"I eat tuna but I do not eat turkey."
Translation:Yo como atún pero no como pavo.
So i'm guessing that 'yo' isn't needed all of the time because it can get redundant?
Yes. In everyday speech, people use "yo" only for emphasis. "My sisters don't like hot peppers but I do!"
I'll rather say "Como el pan" than "Yo como el pan." Both works anyway, so yeah... I take short!
I said "Yo comer atun pero yo no comer pavo." and it said that it was wrong.
Comer is the complete verb and means to eat. In present tense: Como = I eat Comes = You eat Come = He, she, or it eats Comemos = we eat Comeis = you (pl) eat Comen = they eat (or you (pl) if used with ustedes)
The first translation has the word "chompipe" at the end. I cannot find this word in either of my English-Spanish dictionaries. What does it mean?
I had the same problem - 'aunque' means "although," which in English is somewhat synonymous with 'but.' I'm guessing there is a precedent in Spanish that does not allow them to be interchangeable, but I'm hoping a fluent speaker could answer this question.
Aunque it's ok in a sentence like; I eat a lot aunque (Like however) i eat a healthy food. Eat a lot is bad, but eat healthy food is good, for that reason you must use aunque. However in the other sentence, tuna and turkey don't have any relation, then you cant use aunque. Excepcionally, if someone had asked for you what food you like, an previosly he had said that there are only tuna and turkey for all the trip (For example), then aunque it was ok. In this case pero was ok too. I hope that i had explained well beacause I am Spanish, but I don't sepak English well :(.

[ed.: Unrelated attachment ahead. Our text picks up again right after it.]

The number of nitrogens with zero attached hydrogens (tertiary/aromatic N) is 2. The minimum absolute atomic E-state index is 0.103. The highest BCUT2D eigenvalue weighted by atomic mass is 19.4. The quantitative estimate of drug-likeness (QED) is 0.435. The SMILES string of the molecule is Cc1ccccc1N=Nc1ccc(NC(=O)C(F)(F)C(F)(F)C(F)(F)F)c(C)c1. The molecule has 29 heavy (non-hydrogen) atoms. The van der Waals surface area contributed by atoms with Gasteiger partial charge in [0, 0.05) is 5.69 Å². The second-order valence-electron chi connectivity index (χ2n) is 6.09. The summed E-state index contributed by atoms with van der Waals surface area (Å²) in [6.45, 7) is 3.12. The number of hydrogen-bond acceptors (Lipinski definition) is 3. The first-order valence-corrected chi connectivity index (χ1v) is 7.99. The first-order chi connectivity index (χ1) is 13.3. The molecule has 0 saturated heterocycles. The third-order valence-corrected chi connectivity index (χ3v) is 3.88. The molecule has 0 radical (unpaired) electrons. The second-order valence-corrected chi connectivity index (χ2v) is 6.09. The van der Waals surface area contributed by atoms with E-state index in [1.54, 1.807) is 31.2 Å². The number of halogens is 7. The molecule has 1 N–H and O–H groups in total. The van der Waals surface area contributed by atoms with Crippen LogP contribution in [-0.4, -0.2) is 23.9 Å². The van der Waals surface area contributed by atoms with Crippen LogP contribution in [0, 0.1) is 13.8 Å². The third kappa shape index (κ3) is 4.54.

If someone, want to practice Spanish with me and teach to me English it would be fantastic!!!
I put "Como atun sino no Como pavo". Why is this wrong? I thought sino also means but?
Use "sino" when the first clause is negative, and the words after "sino" correct the first clause.
No quiero leche, sino agua. I don't want milk, but water (instead).
Ella no habla francés, sino italiano. She doesn't speak French, but (rather) Italian.
Él no es mi hermano, sino mi primo. He is not my brother, but (rather) my cousin.
Yes, I do not eat turkey. I am strictly vegetarian. I do eat tuna, though, and it's quite good.
We also use the word pavo (pabo) in our local Philippine language Hiligaynon.
yo como atún, pero no como el pavo. I used this sentence. What's wrong with it?
you just added an extra word that wasn't in the original sentence. The original sentence just says "turkey" not "the turkey
I said "Yo como atun pero yo no como pavo" and it said it was wrong so i had to start the test again :(
Why is it not Yo como atun pero no "comer" pavo? I thought you're supposed to only conjugate the first verb.
because comer means to eat, so then you would be saying, "I eat tuna but no to eat turkey." Hope that helped. ... Comer is the word with the root, como means i eat, comes means you eat, come means he/she/it/you formal eats, comemos means we eat, comeis means y'all eat, comen means they all eat.
googled the spanish word for Turkey and got Turquia......Turkey!! Not the "pavo " I was looking for O_o!
says sino is another way to say but, but I was marked incorrect when I used it?
Only the second one. No yo como sounds weird. You should build: (subject) + no + verb,
The word guajolote had never been introduced as the word to use for turkey. Now my answer is wrong unless I use it?